He has returned to The Town of his youth, having been away for 15 years, and he's armed with resentments and perceived wrongdoings. He has a truth grenade, a benevolent truth grenade to deliver that he thinks will settle old scores and do everyone a big favour. And of course, it has explosive and unexpected results.
How do you think the play will resonate with audiences today?
Well I'll try and formulate the question it poses: can people live peaceably under one rigid version of the absolute truth? So in terms of how that would sit in the current psychological landscape, it's quite unsettling.
One of the things our director Robert Icke said early in rehearsals is that in too many rehearsal rooms for his liking, people sit around and try and identify the real villain. And they pat themselves on the back when they reach the moment of saying, "Yes! X is the villain." So we know who to point to as the baddie in the end.
Rob believes that's the wrong-headed way to make theatre. Because that's not conflict and drama, it's not about stretching an audience's allegiances, their political stand points. They can just settle in and fall back on their easy, pigeonholed opinions. And what he wants to do is make theatre that makes people feel and think.
The Wild Duck makes people question being entrenched within a political view and how they may clamber to the moral high ground.
Have you worked with Rob before?
I have, when he was assisting Rupert Goold on Decade that we did in 2011 with Headlong. So he'd not long started and that relationship hadn't long been established at that time.
Rob was quite quiet on that job, but already I could see he had huge potential and backed his horse before it left the stable. I remember we had a party to celebrate the end of the run and I said, "You've got an extraordinarily nimble mind, and I think you're going to do incredible things, and I'll be interested to see what they are".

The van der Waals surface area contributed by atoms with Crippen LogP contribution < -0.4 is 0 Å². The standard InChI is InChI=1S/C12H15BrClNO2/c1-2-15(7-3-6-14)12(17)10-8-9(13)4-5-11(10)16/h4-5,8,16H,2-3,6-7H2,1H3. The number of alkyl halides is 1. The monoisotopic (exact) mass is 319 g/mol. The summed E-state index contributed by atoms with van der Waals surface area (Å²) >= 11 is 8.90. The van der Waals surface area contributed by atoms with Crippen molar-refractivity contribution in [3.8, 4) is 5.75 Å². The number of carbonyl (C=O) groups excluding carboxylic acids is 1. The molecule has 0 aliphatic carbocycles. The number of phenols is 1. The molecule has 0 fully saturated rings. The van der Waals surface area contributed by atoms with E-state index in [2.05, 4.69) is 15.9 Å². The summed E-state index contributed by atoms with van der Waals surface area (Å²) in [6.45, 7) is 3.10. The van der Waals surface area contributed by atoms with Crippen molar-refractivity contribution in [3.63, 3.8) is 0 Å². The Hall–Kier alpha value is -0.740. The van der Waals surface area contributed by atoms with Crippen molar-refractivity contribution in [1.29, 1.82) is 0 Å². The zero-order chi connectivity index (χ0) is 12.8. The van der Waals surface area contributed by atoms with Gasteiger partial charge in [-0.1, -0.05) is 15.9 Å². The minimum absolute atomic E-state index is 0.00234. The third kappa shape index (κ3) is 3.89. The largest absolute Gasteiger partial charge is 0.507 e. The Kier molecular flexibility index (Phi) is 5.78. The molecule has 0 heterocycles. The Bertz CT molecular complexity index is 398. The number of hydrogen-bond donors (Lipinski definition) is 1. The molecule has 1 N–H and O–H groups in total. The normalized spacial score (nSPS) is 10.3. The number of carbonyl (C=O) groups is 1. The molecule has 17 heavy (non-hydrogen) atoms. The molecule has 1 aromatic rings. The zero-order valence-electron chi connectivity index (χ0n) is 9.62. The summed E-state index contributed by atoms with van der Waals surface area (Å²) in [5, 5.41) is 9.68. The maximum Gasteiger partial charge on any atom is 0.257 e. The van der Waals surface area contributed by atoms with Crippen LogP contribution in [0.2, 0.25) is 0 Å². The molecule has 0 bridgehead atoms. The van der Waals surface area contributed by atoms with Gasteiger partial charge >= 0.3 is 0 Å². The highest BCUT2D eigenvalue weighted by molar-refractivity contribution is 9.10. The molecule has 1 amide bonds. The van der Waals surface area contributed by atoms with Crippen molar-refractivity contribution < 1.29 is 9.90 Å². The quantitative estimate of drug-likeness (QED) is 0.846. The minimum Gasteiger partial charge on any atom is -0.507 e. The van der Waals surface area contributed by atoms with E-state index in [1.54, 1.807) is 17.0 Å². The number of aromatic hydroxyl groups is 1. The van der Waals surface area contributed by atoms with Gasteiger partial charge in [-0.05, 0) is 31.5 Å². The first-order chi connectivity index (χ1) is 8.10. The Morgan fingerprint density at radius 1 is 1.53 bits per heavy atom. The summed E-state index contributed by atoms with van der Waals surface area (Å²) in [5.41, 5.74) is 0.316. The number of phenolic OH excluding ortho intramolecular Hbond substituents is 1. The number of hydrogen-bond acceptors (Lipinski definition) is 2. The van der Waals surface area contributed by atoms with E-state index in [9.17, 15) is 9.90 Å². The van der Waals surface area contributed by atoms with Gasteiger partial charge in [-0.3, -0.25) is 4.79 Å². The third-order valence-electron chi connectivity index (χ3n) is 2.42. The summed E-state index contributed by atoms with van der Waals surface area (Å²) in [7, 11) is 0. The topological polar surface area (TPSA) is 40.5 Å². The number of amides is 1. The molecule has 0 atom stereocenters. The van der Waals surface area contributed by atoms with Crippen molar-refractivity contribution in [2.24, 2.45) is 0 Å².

We've stayed in touch since and he's gone from strength to strength. You could always tell he was going to be somebody important in theatre.
What's it like being in that rehearsal room?
In the first couple of weeks, Rob curated and cultivated the company's forming. And the cast that he's assembled is incredibly talented.
We did these company-forming exercises, which incorporate textual analysis. And he elicits these disclosures and sharings from the cast that are massively inspiring and kind of overwhelming. And those exercises did so much: they establish trust, while digging through the play, deconstructing storytelling.
And this isn't your first time performing at the Almeida, is it?
No. So I've done the Bakkhai...and what can I say about the Bakkhai?! It was just extraordinary: a reimagined and revitalised 2000 year old play. And then I was in Against more recently, which was a very sparse, modern play.
But the first show I was in here was Game, which is a Mike Bartlett play where we completely deconstructed the space. It became almost like a film set where the audience was in a viewing gallery, which was brilliant, bonkers and brave.
That space seems to change every time with each show!
The space is lovely, the audience are always so engaged and excited, no matter what configuration they're in.
There's an intimacy which is really special, that's the thing you want to engender and foster. There is something about being in that cosy space and sharing that moment with that small slice of the population which is very nice.
And you know, people don't tend to work in theatres for the money, because...well, there isn't any! Or if there is it's stayed well hidden from me. So there's a calling and if you work in the right theatre like this, there's a vibe in there. The Almeida is one of those places where people are happy and proud to be a part of it.
Photo credit: Manuel Harlan